SH: Did you see any displaced persons?

AW: I became friends with a young lady who was a displaced person. She came from Poland and lived in an Army barracks. They had a whole bunch of displaced persons there. Many of these people worked as slave laborers for the Germans during the war. They weren't doing any sort of work but they were getting food stamps. I used to give them food. There were two girls and a boy. I was young, too. I guess by that time, I twenty-one years old. They had to be eighteen or nineteen. In Saalfelden, I met another young lady. I wanted to take her out. She was a very pretty girl, and she came from Yugoslavia. She lived with her mother in a single room and her father was Hungarian. Her father wasn't around; he was lost in the war. I wanted to take her out, but her mother said, "You can't take her out unless you marry her." I said, "No, I'm not going to marry her." [laughter] But she was a pretty girl. I have a picture of her somewhere. All the kitchen help in Saalfelden were displaced persons; that's where they worked. We had no kitchen duty. They worked in our kitchen and were fed and paid. They liked that 'cause they were being fed. They were good cooks. There were a lot of Polish and Slovak people around Salzburg, I recall. I met some Jewish displaced persons. I met one Jewish man who had been in the concentration camp. He showed me his arm with the tattoo on it with his number… I think I met him in Salzburg. A lot of displaced persons worked for the Army.

SH: The men that were coming out of the prisoner of war camp, how quickly were you able to process them out?

AW: A lot of these men had been in Norway with the Germans. They never wanted to be in the war, just like us. Most of them were older. They were very artistic. In fact, I have some drawings they made for me, paintings and also woodcarvings. They were a very nice bunch of men. They were there for about a week or so, if they had no unfavorable military history. We would give them some German or Austrian marks and transport them into Salzburg and from there they were on their own. A lot of them came from Vienna. A few men, who worked for us in our barracks, were Viennese, nice older men who for some reason could not be discharged immediately. I'd say they were in their forties but very well educated and spoke good English. It's interesting during that period, our American soldiers were rapidly leaving Austria. … In that little group of ours, there was a sergeant in charge of the group inside the camp. There were a couple of other guys, I can't remember their names, and our first lieutenant, who came around once a day, a very nice man. … I was only there several weeks, but within a week after arriving, the sergeant was going home and said, "Andy, you're in charge now. Maybe we could get you some stripes," so I was in charge of that little group as a PFC, which I liked. It was interesting keeping records of the prisoners being discharged and ordering supplies for the camp. The lieutenant, before he was going home, said, "Andy, why don't you stay in the Army? You're young, you're only twenty-one years old, and we could get you into OCS." They had OCS in Germany. He said, "You're a young man, and I think you have the qualifications with your wartime experience. You can teach a lot to the young men." Anyway, I said, "No, I'm going home." That was the end of February. I had enough of points to go home, but I contracted strep throat. I was so sick. I went to the medics, and they said, "Andy, you can't go home. You're too sick to ride in the '40 and 8s'." They were boxcars that could carry forty horses and/or eight men. I said, " I want to go home." So the doctor gave me a sulfa drug. When I boarded that boxcar, I was really miserable. I couldn't swallow, but I kept taking the medicine and drank a lot of water. But despite my illness, I really enjoyed that train trip in the boxcar. We were sitting, our legs dangling out the boxcar door, going through Germany and seeing all the devastation. I think we ended up in Le Havre, France. They had big Army camps, full of tents and men getting ready to go home. I was by myself. All my friends were dispersed. A funny incident was the Catholic men going to confession. There were more men going to confession, I guess, to confess their promiscuity during the war. What a big line. I'll never forget that. They were all going to confession for a clean conscience. That was a humorous event. Anyway, I boarded the troopship. Oh, I want to tell you something. May I backtrack a little?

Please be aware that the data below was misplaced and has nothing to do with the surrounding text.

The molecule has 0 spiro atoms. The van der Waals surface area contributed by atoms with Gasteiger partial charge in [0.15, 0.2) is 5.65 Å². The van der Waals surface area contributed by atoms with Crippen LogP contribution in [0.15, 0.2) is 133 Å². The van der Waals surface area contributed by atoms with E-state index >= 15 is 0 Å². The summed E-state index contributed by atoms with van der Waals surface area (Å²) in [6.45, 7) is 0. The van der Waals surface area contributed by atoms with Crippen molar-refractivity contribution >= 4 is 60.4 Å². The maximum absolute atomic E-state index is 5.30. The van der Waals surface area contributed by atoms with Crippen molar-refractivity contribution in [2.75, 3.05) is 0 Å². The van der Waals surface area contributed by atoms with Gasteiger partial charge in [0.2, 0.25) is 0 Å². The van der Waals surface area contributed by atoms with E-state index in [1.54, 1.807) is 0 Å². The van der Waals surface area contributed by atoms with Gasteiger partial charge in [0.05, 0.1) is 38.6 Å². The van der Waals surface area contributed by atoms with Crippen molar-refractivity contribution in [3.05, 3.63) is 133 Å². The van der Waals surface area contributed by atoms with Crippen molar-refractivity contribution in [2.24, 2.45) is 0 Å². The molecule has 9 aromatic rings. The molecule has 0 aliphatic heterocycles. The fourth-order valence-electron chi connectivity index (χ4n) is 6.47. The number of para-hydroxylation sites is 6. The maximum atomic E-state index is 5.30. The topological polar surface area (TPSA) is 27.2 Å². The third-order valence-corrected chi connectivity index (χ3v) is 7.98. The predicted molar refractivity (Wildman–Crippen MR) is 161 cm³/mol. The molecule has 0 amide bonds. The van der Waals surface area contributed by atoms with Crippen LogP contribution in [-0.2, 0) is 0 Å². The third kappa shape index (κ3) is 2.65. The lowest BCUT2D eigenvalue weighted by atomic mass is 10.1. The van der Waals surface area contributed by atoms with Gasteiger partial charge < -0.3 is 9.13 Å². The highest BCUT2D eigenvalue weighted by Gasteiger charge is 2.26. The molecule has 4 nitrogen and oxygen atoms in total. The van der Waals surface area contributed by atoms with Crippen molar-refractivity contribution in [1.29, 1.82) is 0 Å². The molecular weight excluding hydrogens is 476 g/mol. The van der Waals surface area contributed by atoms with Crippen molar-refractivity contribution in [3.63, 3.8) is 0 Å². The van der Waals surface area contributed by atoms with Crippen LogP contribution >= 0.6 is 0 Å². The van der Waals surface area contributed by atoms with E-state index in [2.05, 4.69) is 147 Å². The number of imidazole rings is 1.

SH: Sure, please do.

AW: When I was in Saalfelden, I had the opportunity to go on a furlough to Rome. They provided us with a lot of opportunities for various experiences. Some men went to schools during that period. My friend Bob Mojo went to a school in Berritz, France. Not many men wanted to go to Rome, because they had to go part way by truck in the middle of the winter, on a two and a half ton truck, with partially open sides, but being the curious person as I am, I wanted to see Rome. "I may never see it again." So we went to Innsbruck and by truck we drove through the Brenner Pass. I have a picture of me standing at the Brenner Pass, snow all around me. We froze in back of that truck. I'm not sure how many days it took us to get across the Alps, probably a day or so, I can't remember where we slept, but I remember we ended up at one of those beautiful lakes in northern Italy. … They put us up in a villa on the lake, a beautiful scene, nice beds, and breakfast. It was now warmer and we boarded a fast train and zipped into Rome. It was a beautiful train. The Army had taken over Mussolini's military academy built during the war and it was very lavish. They had a structure and called it the "Marble Stadium," made of marble with marble statues around it. It's still there. I saw it when we went back to Rome in later years. We lived in large dorms, but very comfortable, and had good food. They took good care of us. … It wasn't in the inner city, but in the suburbs, and they had special buses to take us into the city. … We had tours, and I had an audience with the Pope. I think I sat about ten feet from the Pope.